Additionally, Parker follows a fairly rigorous investigation through what is essentially a maze of loose remembrances and hearsay, and acknowledges the need for the threads to be chased down to their ultimate conclusion:

[W]hen they lead nowhere, or proved simply to be false assumptions, I would shrug and return to the core to follow another thread.  I was prepared to make mistakes in the hope that I would eventually find something that was not an error.

Two decades after reading this, I’m a card-carrying Freeman Will Crofts fanatic — coincidence??

Can you go home?

It’s important to understand just how much of a John Connolly fan I was in the early 2000s.  I loved Every Dead Thing, it was unlike anything I’d read to that point (and, in fairness, largely since).  I was so caught up in it that, purely because his protagonist was named after a jazz saxophonist (and Connolly had gone on record to say he just liked the nickname ‘Bird’, and associated no link between his book and Parker’s music), I went out and bought some Charlie Parker CDs having previously had no interest at all in jazz.  Connolly’s book tour for his fourth novel The White Road (2002) was the first author signing I ever attended, and he was gracious and charming and gave the distinct impression of being if anything more delighted to meet me that I was to meet him.  Additionally, because he was only dropping into the two bookshops in the city to sign stock, the staff at the first bookshop suggested that I walk him across the city centre to the second bookshop so he didn’t get lost and he signed my book “For Jim — Tonto to my Lone Ranger” and I’m still excited about that nearly 20 years later.

Dark Hollow 3For a while, John Connolly and Robert Crais were the only two authors who mattered — everything else was just marking time to a greater or lesser extent — and as I’d been reading Connolly since his very first publication I felt like I watched him establish himself, and felt very proud of and connected to (though, let’s be clear, in no way responsible for) his success.  When he was on tour in the US with his fifth novel Bad Men (2003), a friend of mine went to a signing and told him about how she and I were fans, on the back of which he sent me a promotional Bad Men t-shirt which, I presume, had been produced for the US tour since such things were not in evidence when I’d seen him on the UK tour a few months earlier.  He always remembered me, and always appeared pleased to see me, and that was sort of revelatory for me as a young man who wasn’t really used fandom.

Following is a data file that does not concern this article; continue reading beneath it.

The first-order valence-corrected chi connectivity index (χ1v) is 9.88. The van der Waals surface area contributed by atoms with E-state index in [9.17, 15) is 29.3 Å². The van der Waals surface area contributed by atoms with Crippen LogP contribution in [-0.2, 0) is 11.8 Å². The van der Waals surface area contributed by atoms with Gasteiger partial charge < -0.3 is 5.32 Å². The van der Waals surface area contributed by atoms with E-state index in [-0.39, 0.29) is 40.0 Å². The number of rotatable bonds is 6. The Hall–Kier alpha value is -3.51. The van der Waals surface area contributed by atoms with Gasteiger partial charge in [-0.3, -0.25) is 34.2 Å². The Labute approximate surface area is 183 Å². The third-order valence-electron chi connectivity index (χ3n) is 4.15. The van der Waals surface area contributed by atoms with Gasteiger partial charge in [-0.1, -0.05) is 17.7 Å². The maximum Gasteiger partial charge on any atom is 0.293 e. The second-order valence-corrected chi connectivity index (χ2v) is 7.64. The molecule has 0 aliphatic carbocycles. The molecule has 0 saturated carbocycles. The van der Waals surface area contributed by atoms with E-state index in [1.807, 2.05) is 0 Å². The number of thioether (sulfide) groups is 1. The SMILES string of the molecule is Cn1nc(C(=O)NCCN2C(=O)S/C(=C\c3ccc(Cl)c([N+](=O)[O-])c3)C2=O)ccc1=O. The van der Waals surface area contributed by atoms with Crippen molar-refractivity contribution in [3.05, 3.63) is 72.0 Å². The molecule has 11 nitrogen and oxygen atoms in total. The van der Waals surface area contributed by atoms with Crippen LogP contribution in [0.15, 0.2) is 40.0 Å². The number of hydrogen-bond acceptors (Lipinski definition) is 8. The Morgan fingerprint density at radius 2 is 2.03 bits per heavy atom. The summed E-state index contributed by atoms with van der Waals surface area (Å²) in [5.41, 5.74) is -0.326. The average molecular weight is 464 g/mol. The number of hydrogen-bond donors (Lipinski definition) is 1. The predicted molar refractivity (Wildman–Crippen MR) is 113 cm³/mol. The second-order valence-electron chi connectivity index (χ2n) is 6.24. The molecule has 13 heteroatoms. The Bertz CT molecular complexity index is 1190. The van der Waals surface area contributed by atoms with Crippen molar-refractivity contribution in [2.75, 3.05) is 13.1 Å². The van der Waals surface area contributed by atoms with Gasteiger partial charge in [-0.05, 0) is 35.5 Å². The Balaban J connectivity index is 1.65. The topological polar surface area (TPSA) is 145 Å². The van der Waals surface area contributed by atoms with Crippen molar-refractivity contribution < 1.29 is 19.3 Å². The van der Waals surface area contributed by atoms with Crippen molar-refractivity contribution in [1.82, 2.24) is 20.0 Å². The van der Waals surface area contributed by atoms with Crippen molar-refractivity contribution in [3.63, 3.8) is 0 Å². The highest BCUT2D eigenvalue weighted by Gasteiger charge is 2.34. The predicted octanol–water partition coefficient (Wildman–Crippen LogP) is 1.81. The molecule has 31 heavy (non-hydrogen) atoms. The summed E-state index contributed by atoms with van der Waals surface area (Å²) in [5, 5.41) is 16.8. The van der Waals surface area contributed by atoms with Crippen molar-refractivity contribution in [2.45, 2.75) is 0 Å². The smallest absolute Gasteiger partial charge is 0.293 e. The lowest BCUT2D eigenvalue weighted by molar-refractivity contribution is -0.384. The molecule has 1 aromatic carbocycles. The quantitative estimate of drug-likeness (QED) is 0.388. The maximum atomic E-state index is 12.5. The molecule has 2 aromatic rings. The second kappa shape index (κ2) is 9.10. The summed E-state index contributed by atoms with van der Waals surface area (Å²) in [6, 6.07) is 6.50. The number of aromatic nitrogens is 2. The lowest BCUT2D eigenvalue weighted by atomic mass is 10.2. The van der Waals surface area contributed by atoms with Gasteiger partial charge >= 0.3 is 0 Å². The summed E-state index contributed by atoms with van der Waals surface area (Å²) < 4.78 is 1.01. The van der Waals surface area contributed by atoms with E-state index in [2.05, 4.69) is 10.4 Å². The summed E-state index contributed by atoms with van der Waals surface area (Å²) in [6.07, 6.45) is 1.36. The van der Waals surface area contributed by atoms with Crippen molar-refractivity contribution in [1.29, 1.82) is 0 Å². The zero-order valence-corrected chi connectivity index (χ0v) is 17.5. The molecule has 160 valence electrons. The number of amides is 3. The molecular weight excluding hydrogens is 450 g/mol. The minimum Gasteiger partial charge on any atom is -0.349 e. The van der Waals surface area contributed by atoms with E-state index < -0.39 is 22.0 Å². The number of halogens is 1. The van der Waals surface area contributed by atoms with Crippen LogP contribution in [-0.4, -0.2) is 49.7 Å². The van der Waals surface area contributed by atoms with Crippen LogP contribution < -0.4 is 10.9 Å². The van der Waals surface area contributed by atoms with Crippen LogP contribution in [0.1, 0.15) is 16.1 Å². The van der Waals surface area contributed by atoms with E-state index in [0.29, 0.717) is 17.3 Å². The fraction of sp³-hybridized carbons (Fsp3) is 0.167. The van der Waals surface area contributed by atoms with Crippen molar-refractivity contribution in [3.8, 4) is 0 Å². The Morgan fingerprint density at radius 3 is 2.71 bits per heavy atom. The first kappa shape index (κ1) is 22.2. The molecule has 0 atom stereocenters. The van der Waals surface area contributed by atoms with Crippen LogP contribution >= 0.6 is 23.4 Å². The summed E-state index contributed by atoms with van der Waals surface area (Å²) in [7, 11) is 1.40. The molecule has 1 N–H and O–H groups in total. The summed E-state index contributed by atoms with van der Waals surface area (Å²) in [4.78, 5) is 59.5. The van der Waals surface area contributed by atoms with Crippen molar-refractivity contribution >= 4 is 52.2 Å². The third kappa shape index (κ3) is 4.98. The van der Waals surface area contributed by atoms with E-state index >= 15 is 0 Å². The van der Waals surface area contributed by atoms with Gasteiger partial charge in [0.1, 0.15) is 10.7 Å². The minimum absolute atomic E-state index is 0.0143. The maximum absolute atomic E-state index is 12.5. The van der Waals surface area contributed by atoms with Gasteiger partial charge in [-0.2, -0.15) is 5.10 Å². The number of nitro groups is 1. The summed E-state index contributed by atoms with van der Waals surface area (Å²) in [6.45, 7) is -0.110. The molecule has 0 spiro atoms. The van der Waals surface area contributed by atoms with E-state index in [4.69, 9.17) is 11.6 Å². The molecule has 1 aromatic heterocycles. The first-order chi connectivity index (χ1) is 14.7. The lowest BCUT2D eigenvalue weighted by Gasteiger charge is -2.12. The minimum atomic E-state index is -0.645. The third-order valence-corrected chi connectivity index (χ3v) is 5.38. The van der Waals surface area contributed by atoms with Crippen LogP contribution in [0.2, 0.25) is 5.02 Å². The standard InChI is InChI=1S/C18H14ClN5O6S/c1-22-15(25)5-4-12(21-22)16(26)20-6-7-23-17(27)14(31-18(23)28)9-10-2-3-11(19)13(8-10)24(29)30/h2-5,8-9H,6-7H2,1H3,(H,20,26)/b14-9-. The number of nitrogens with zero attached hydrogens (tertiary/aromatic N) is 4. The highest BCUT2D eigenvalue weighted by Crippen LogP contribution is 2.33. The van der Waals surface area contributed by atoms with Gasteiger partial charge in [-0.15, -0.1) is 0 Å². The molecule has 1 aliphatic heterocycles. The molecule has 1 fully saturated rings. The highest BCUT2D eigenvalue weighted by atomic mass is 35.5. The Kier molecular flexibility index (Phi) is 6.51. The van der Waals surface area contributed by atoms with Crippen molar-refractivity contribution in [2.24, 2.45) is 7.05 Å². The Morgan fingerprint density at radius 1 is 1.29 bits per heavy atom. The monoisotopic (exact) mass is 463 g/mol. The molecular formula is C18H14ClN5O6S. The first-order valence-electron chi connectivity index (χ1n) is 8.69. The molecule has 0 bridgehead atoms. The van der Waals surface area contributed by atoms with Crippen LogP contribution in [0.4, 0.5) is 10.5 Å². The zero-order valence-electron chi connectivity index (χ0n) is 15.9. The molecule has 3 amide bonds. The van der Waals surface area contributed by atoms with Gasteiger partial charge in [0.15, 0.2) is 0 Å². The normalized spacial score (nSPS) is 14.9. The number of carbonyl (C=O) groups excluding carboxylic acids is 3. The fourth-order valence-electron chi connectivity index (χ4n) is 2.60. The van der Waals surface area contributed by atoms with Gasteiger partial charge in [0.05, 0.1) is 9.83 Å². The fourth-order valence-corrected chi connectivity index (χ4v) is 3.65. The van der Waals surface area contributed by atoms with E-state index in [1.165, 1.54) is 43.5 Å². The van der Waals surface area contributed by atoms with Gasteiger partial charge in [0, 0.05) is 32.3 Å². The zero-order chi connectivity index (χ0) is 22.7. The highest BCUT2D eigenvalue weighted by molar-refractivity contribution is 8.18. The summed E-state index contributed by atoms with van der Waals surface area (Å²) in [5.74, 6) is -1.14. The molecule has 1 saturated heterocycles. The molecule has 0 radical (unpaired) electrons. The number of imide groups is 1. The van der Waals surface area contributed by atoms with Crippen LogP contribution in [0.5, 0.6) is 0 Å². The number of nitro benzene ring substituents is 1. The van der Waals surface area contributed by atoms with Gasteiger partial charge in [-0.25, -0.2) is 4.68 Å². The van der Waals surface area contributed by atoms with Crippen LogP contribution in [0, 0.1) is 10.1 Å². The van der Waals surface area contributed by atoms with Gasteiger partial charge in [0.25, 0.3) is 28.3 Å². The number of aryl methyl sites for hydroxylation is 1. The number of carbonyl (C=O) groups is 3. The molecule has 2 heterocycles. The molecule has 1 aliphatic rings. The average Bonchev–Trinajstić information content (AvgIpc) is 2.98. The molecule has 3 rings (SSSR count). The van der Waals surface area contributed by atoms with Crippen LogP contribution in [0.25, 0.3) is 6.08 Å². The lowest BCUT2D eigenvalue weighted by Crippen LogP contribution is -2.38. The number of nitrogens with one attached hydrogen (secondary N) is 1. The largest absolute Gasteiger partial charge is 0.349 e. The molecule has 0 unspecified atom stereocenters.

I also attribute my John Connolly fandom with teaching me some important lessons about reading about books before reading the books themselves: Connolly was so excited by one element of the research for his sixth novel The Black Angel (2005) that he wrote about it at great length on his website…forgetting that it was supposed to be a surprise revelation of sorts in the narrative, and so spoiling the eventual direction that book ended up taking.  I mean, sure, to this day I’ll still read reviews of books I’ve not read, but I know now to avoid anything about something I already know I want to read…and every time I don’t click on a review for this reason, I’m reminded of that experience with The Black Angel.  So revisiting Connolly — the last book of his I read was The Lovers (2009), the eighth entry in a series now 15 books deep and growing — is a deep dive back into a whole lotta stuff that is very tightly bound to my growing awareness, enthusiasm, experience, and autonomy (working out what I liked, not being afraid to dislike something I’d been told was good) as a reader.

And, honestly, I loved rereading Dark Hollow.

It’s by no means something that will appeal to the classical detection fan, even if little throwaway moments are enriched on account of my GAD reading — I understand a reference to someone living in the Beacon Hill district of Boston thanks to Roger Scarlett, say — but it’s an example of the sort of tightly-constructed, literary, intelligently-written thriller that it seems there is little call for these days amidst all the amnesiacs with possibly-criminous spouses.  The plot is at times alarmingly difficult to really pin down, deprived as it is of a simple focus like “Find out who murdered this old dude”, but every action contributes to a growing mass of momentum and a forbidding sense of urgency and inevitability.  And, even after only one previous novel, Connolly has a lyrical way with settings and mood that still hits pretty hard: